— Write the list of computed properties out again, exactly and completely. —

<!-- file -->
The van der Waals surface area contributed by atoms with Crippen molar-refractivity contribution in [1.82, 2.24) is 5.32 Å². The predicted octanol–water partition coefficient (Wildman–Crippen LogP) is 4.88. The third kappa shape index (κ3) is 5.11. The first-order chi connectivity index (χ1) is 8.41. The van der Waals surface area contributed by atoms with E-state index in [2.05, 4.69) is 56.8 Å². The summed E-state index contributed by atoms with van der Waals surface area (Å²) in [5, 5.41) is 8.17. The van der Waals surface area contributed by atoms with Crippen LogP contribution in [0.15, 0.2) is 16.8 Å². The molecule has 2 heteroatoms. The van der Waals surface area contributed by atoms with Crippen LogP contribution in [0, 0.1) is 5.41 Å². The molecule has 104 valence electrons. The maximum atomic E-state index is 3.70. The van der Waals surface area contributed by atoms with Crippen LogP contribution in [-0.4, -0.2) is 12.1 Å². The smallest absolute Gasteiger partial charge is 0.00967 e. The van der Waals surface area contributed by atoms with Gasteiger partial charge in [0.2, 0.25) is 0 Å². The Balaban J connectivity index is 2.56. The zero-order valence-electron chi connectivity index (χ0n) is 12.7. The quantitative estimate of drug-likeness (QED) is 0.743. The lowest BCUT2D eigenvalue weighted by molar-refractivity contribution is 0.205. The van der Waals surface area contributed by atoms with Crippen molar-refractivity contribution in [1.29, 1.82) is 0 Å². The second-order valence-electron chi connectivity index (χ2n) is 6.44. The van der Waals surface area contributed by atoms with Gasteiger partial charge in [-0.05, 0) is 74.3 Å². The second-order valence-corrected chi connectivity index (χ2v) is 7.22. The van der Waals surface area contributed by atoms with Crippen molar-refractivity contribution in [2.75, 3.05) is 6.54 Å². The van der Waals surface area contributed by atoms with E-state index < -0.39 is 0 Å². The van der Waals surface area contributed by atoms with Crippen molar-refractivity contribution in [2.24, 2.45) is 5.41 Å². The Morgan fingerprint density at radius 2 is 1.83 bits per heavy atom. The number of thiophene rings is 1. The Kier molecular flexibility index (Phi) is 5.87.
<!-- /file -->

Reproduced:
The van der Waals surface area contributed by atoms with Crippen molar-refractivity contribution in [1.82, 2.24) is 5.32 Å². The predicted octanol–water partition coefficient (Wildman–Crippen LogP) is 4.88. The third kappa shape index (κ3) is 5.11. The first-order chi connectivity index (χ1) is 8.41. The van der Waals surface area contributed by atoms with E-state index in [2.05, 4.69) is 56.8 Å². The summed E-state index contributed by atoms with van der Waals surface area (Å²) in [5, 5.41) is 8.17. The van der Waals surface area contributed by atoms with Crippen LogP contribution in [0.15, 0.2) is 16.8 Å². The molecule has 2 heteroatoms. The van der Waals surface area contributed by atoms with Crippen LogP contribution in [0, 0.1) is 5.41 Å². The molecule has 104 valence electrons. The maximum atomic E-state index is 3.70. The van der Waals surface area contributed by atoms with Crippen LogP contribution in [-0.4, -0.2) is 12.1 Å². The smallest absolute Gasteiger partial charge is 0.00967 e. The van der Waals surface area contributed by atoms with Gasteiger partial charge in [0.2, 0.25) is 0 Å². The Balaban J connectivity index is 2.56. The zero-order valence-electron chi connectivity index (χ0n) is 12.7. The quantitative estimate of drug-likeness (QED) is 0.743. The lowest BCUT2D eigenvalue weighted by molar-refractivity contribution is 0.205. The van der Waals surface area contributed by atoms with Crippen molar-refractivity contribution in [1.29, 1.82) is 0 Å². The second-order valence-electron chi connectivity index (χ2n) is 6.44. The van der Waals surface area contributed by atoms with Gasteiger partial charge in [-0.05, 0) is 74.3 Å². The second-order valence-corrected chi connectivity index (χ2v) is 7.22. The van der Waals surface area contributed by atoms with Crippen molar-refractivity contribution in [2.75, 3.05) is 6.54 Å². The van der Waals surface area contributed by atoms with E-state index < -0.39 is 0 Å². The van der Waals surface area contributed by atoms with Crippen molar-refractivity contribution in [2.24, 2.45) is 5.41 Å². The Morgan fingerprint density at radius 2 is 1.83 bits per heavy atom. The number of thiophene rings is 1. The Kier molecular flexibility index (Phi) is 5.87.